UK high street electronics retailer Dixons has pressed eject on the video cassette recorder. With DVD players outselling VCRs by a ratio of 40 to one -- and DVD recorders rapidly heading towards the sub-£100 mark - the old technology can no longer earn its keep on the shelves.
The story of the VCR encapsulates the life story of many technologies. For the first time, we've seen a brand new market created, grow through a controversial and turbulent youth to ubiquity, only to head into obsolescence in under a generation. It's a striking memento mori for anyone who thinks that their pet technology is guaranteed to constantly evolve.
It's also a good reminder of how stupidity, blind greed, arrogance and fear are ingrained into big business. The format wars -- in which Sony's Beta system was neatly outflanked by JVC's VHS -- were lost for Beta by Sony's insistence on keeping control, reluctance to license to other manufacturers, high prices for spare parts and its refusal to make it easy to create a rental market for the tapes. It was much easier for hardware and software companies to use VHS -- an advantage that gave users more choice and better value. Sony could offer nothing worthwhile against that.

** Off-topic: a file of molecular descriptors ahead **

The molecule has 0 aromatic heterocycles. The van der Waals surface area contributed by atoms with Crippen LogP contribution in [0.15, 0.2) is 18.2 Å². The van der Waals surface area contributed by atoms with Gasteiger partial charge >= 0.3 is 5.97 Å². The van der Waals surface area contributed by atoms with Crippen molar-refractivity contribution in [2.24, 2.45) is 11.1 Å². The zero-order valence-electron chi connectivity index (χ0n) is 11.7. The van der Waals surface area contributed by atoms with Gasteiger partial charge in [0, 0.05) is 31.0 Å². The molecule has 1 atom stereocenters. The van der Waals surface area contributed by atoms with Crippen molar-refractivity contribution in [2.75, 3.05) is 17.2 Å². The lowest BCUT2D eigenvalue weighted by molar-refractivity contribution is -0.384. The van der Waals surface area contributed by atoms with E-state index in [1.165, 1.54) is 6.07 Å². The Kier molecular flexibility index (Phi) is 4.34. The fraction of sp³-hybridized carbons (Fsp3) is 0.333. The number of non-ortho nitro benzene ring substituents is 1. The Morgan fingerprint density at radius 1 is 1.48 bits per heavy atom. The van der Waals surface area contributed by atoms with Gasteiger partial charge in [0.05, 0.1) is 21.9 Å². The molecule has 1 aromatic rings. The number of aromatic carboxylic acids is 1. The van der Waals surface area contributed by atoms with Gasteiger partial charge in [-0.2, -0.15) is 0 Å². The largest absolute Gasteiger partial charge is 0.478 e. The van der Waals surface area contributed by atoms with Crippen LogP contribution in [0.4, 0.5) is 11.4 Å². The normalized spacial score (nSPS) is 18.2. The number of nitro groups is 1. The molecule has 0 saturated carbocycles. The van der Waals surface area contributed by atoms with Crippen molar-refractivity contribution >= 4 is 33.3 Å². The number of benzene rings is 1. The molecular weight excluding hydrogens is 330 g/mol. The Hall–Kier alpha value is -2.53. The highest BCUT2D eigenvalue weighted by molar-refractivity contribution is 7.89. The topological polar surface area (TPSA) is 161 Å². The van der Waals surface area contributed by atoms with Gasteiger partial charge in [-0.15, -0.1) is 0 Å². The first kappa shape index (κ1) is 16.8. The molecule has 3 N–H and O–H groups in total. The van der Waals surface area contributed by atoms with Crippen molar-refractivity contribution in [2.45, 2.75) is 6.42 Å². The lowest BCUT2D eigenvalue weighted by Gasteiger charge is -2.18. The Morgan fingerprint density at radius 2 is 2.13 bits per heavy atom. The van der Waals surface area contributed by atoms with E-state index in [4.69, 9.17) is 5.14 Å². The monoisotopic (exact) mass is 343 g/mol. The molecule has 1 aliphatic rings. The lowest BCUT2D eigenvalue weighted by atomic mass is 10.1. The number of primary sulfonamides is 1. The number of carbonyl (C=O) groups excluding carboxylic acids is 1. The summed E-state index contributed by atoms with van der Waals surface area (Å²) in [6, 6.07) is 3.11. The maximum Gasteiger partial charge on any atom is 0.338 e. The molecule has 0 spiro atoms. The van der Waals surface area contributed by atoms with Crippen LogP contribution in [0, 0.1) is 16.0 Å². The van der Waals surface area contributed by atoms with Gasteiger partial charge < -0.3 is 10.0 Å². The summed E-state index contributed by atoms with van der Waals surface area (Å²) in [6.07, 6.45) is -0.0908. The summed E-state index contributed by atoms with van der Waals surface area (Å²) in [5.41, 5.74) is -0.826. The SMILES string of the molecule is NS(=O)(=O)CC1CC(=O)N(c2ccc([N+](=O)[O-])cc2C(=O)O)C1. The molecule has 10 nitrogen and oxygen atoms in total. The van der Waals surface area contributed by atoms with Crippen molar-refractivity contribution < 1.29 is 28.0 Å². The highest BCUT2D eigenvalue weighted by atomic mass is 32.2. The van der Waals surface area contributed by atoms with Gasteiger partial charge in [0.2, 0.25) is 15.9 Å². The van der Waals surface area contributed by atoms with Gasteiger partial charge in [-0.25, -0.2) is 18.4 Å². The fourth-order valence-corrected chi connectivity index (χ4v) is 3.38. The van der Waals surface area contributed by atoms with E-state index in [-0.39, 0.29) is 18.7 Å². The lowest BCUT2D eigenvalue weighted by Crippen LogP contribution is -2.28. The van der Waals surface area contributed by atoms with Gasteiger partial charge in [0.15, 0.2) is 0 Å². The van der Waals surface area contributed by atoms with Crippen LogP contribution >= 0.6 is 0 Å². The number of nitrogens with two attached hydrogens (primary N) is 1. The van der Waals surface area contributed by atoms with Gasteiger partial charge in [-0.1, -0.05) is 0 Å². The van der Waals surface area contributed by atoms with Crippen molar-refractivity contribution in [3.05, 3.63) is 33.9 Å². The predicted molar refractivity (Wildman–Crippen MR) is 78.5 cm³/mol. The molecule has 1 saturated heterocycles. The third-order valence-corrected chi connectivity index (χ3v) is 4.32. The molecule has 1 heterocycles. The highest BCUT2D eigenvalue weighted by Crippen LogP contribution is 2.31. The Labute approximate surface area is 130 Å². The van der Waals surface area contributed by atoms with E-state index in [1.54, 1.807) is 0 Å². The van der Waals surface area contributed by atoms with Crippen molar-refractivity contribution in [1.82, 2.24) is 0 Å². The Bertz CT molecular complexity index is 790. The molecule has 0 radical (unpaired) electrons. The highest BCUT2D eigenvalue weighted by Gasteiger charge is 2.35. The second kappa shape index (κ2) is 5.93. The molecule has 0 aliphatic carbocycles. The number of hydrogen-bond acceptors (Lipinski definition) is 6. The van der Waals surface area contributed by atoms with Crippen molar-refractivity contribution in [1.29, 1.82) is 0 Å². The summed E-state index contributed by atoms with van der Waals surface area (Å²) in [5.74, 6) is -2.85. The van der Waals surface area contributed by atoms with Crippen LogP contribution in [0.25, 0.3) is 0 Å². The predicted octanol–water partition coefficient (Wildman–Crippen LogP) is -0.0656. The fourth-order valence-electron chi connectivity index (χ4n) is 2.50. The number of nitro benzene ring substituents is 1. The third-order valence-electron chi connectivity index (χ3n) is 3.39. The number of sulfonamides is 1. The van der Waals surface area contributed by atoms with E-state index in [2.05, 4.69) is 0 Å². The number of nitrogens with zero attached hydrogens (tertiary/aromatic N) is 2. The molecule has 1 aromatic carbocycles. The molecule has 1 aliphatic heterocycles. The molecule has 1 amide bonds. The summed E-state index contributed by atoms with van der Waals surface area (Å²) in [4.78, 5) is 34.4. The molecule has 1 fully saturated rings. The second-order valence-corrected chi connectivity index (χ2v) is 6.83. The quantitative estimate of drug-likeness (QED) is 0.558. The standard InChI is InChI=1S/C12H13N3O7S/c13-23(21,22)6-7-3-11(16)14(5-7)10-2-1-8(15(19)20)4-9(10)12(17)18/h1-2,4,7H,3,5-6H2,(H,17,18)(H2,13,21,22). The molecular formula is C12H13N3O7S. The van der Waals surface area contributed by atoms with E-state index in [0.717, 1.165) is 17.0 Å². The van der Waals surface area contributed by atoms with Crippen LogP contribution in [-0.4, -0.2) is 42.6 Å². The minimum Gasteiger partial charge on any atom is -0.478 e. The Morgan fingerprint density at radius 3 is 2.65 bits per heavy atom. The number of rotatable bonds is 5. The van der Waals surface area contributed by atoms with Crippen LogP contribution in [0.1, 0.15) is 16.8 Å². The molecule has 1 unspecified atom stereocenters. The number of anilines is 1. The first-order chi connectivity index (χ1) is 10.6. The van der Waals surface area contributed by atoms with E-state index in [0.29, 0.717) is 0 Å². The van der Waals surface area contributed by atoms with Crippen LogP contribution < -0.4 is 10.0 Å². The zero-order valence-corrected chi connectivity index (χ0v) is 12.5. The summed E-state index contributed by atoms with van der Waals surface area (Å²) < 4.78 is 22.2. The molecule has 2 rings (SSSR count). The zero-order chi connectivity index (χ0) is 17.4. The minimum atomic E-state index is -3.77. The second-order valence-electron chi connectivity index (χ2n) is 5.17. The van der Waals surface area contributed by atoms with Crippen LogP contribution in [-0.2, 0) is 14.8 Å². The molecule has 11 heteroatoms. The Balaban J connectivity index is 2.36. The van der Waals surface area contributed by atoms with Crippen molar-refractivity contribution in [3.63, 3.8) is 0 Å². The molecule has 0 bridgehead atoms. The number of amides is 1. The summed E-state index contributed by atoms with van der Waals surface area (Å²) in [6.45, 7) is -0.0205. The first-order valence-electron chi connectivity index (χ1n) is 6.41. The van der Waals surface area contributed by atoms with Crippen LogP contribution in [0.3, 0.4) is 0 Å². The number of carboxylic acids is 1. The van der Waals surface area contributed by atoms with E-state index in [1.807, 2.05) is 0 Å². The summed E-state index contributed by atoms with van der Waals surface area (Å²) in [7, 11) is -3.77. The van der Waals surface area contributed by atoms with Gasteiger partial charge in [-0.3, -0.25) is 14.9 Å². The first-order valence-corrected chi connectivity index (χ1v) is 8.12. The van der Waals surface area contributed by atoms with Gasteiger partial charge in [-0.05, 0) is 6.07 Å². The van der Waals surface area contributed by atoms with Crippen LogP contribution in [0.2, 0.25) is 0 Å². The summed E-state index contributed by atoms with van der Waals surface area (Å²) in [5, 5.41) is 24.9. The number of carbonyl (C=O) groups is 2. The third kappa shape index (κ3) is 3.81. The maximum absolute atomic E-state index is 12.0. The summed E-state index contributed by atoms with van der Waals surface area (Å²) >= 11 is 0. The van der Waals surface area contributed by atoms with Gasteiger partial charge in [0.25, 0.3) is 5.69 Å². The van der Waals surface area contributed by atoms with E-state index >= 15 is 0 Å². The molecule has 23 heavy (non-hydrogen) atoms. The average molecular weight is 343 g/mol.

Meanwhile, the film industry was terrified that home videotaping would be the end of people watching movies. In ringing tones of apocalyptic fervour almost identical to those used by the RIAA today against peer-to-peer technology, the VCR was denounced as an evil force that would lay waste entire industries. Those views did not prevail, and VCRs made more money for the film-makers than even Hollywood could dream of.
Yet these lessons remain unlearned. The advocates of proprietary, closed solutions continue to fight against a true open market in ideas and distribution. Boosters of mature technologies continue to ignore signs that their markets are changing and moving away, relying on inertia and marketing spend to paper over the cracks. Keep a clear eye on what you expect and need from technology, and be ready to move on.